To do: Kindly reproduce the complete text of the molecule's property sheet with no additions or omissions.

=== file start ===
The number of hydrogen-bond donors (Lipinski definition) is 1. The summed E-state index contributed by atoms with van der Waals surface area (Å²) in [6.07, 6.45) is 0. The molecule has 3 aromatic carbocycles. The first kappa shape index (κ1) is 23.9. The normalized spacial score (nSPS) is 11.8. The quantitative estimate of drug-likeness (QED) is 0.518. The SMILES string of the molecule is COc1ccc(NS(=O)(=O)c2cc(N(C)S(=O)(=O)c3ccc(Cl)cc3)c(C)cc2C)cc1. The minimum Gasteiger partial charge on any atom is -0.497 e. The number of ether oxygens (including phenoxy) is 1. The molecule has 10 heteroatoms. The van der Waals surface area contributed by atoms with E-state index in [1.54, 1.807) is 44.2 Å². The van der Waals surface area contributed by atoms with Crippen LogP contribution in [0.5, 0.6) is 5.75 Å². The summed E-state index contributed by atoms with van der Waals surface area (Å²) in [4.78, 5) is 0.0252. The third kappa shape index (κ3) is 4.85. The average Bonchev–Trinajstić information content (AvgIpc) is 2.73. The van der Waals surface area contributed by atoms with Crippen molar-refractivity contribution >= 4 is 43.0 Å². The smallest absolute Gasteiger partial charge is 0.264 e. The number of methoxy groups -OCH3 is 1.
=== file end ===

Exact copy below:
The number of hydrogen-bond donors (Lipinski definition) is 1. The summed E-state index contributed by atoms with van der Waals surface area (Å²) in [6.07, 6.45) is 0. The molecule has 3 aromatic carbocycles. The first kappa shape index (κ1) is 23.9. The normalized spacial score (nSPS) is 11.8. The quantitative estimate of drug-likeness (QED) is 0.518. The SMILES string of the molecule is COc1ccc(NS(=O)(=O)c2cc(N(C)S(=O)(=O)c3ccc(Cl)cc3)c(C)cc2C)cc1. The minimum Gasteiger partial charge on any atom is -0.497 e. The number of ether oxygens (including phenoxy) is 1. The molecule has 10 heteroatoms. The van der Waals surface area contributed by atoms with E-state index in [1.54, 1.807) is 44.2 Å². The van der Waals surface area contributed by atoms with Crippen LogP contribution in [0.5, 0.6) is 5.75 Å². The summed E-state index contributed by atoms with van der Waals surface area (Å²) in [4.78, 5) is 0.0252. The third kappa shape index (κ3) is 4.85. The average Bonchev–Trinajstić information content (AvgIpc) is 2.73. The van der Waals surface area contributed by atoms with Crippen molar-refractivity contribution >= 4 is 43.0 Å². The smallest absolute Gasteiger partial charge is 0.264 e. The number of methoxy groups -OCH3 is 1.